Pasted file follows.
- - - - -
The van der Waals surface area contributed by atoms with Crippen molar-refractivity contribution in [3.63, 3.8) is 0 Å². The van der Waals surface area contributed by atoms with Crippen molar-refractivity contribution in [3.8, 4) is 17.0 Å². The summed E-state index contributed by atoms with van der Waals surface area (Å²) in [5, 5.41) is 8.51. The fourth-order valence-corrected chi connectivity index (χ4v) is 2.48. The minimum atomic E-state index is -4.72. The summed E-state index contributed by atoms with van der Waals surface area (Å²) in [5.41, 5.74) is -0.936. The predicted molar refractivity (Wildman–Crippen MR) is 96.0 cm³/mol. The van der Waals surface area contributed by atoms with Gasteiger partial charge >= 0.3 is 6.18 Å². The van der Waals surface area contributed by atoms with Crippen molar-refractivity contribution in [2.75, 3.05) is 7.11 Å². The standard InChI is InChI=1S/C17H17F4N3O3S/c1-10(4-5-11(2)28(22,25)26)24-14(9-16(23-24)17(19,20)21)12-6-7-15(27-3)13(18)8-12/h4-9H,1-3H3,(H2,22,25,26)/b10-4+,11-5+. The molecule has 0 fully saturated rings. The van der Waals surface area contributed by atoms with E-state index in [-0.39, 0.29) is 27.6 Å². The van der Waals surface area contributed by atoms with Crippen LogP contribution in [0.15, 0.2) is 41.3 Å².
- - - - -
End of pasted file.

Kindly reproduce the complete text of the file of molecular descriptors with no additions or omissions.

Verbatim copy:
The van der Waals surface area contributed by atoms with Crippen molar-refractivity contribution in [3.63, 3.8) is 0 Å². The van der Waals surface area contributed by atoms with Crippen molar-refractivity contribution in [3.8, 4) is 17.0 Å². The summed E-state index contributed by atoms with van der Waals surface area (Å²) in [5, 5.41) is 8.51. The fourth-order valence-corrected chi connectivity index (χ4v) is 2.48. The minimum atomic E-state index is -4.72. The summed E-state index contributed by atoms with van der Waals surface area (Å²) in [5.41, 5.74) is -0.936. The predicted molar refractivity (Wildman–Crippen MR) is 96.0 cm³/mol. The van der Waals surface area contributed by atoms with Gasteiger partial charge >= 0.3 is 6.18 Å². The van der Waals surface area contributed by atoms with Crippen molar-refractivity contribution in [2.75, 3.05) is 7.11 Å². The standard InChI is InChI=1S/C17H17F4N3O3S/c1-10(4-5-11(2)28(22,25)26)24-14(9-16(23-24)17(19,20)21)12-6-7-15(27-3)13(18)8-12/h4-9H,1-3H3,(H2,22,25,26)/b10-4+,11-5+. The molecule has 0 fully saturated rings. The van der Waals surface area contributed by atoms with E-state index in [-0.39, 0.29) is 27.6 Å². The van der Waals surface area contributed by atoms with Crippen LogP contribution in [0.15, 0.2) is 41.3 Å².